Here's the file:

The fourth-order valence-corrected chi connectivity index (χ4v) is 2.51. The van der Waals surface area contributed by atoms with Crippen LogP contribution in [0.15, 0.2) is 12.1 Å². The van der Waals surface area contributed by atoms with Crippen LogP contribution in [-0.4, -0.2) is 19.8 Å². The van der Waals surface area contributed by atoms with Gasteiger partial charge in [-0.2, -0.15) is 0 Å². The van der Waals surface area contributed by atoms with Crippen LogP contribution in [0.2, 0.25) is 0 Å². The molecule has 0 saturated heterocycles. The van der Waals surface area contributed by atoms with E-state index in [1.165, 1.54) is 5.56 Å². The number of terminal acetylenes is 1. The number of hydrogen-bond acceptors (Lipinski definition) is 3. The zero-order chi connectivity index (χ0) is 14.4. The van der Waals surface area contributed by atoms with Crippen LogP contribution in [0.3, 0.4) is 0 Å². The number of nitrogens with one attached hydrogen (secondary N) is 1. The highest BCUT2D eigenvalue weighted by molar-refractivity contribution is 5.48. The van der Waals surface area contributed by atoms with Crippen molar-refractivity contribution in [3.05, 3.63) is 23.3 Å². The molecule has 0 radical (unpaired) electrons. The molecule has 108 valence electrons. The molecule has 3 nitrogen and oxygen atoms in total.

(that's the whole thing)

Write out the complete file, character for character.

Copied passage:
The fourth-order valence-corrected chi connectivity index (χ4v) is 2.51. The van der Waals surface area contributed by atoms with Crippen LogP contribution in [0.15, 0.2) is 12.1 Å². The van der Waals surface area contributed by atoms with Crippen LogP contribution in [-0.4, -0.2) is 19.8 Å². The van der Waals surface area contributed by atoms with Gasteiger partial charge in [-0.2, -0.15) is 0 Å². The van der Waals surface area contributed by atoms with Crippen LogP contribution in [0.2, 0.25) is 0 Å². The molecule has 0 saturated heterocycles. The van der Waals surface area contributed by atoms with E-state index in [1.165, 1.54) is 5.56 Å². The number of terminal acetylenes is 1. The number of hydrogen-bond acceptors (Lipinski definition) is 3. The zero-order chi connectivity index (χ0) is 14.4. The van der Waals surface area contributed by atoms with Crippen LogP contribution in [0.3, 0.4) is 0 Å². The number of nitrogens with one attached hydrogen (secondary N) is 1. The highest BCUT2D eigenvalue weighted by molar-refractivity contribution is 5.48. The van der Waals surface area contributed by atoms with Crippen molar-refractivity contribution in [3.05, 3.63) is 23.3 Å². The molecule has 0 radical (unpaired) electrons. The molecule has 108 valence electrons. The molecule has 3 nitrogen and oxygen atoms in total.